CA Dept. of Water: Drought Still "Firmly Entrenched" Despite L.A. Downpour

AP

"It will take many, many downpours to offset those four years of drought."

Despite the heavy rain falling on the city of Los Angeles on Tuesday morning, California's Department of Water Resources says the drought is far from over.

Information officer Doug Carlson tells The Hollywood Reporter that despite a downpour in L.A. or anywhere in Calif., "The drought is firmly entrenched after four dry and hot years."

Carlson says it will take "many, many downpours" in order to offset the past four years of drought.

He surmises that it will likely require "atmospheric rivers instead of downpours" and adds, "Even then, the drought may not be busted in one year of rain," citing climatologists.

"The explosiveness of the wildfires now raging in several places is another indication of how severe this drought has become," says Carlson. "So while downpours are welcome, we don’t believe they’re drought-busters."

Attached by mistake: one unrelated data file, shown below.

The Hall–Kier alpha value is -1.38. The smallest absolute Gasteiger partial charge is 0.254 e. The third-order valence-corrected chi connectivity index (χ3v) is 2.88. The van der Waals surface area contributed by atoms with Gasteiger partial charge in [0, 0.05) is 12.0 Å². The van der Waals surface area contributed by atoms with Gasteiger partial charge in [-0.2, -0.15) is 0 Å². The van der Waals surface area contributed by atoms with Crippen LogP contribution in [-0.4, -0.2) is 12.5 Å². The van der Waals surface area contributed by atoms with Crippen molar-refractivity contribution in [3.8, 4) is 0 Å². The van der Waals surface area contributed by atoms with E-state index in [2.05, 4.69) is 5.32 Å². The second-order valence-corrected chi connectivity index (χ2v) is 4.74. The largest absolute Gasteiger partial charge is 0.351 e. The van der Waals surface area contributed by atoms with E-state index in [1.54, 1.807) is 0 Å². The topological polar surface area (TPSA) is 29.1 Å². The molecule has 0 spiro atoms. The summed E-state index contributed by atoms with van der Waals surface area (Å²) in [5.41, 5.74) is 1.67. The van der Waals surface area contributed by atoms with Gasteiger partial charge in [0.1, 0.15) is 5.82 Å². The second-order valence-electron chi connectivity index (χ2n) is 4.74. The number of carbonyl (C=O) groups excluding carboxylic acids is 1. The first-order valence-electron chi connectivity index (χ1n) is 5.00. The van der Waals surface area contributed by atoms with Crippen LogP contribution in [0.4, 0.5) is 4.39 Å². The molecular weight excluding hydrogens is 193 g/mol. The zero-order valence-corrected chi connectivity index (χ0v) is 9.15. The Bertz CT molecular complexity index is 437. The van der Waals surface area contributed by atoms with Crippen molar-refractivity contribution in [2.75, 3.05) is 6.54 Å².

In order to reverse the drought conditions, Carlson says California would need roughly 150% normal precipitation in the critical northern California "reservoir zone," but as the drought has gotten worse those numbers have grown less reliable. Rain is needed much more up north than down south, he adds. "It could rain in SoCal from now to Easter and it may have no effect on ending a statewide drought."

"Suffice to say," Carlson concludes, "we need a lot of sustained rainfall this winter and perhaps another wet season before anyone is likely to declare the end of the drought."

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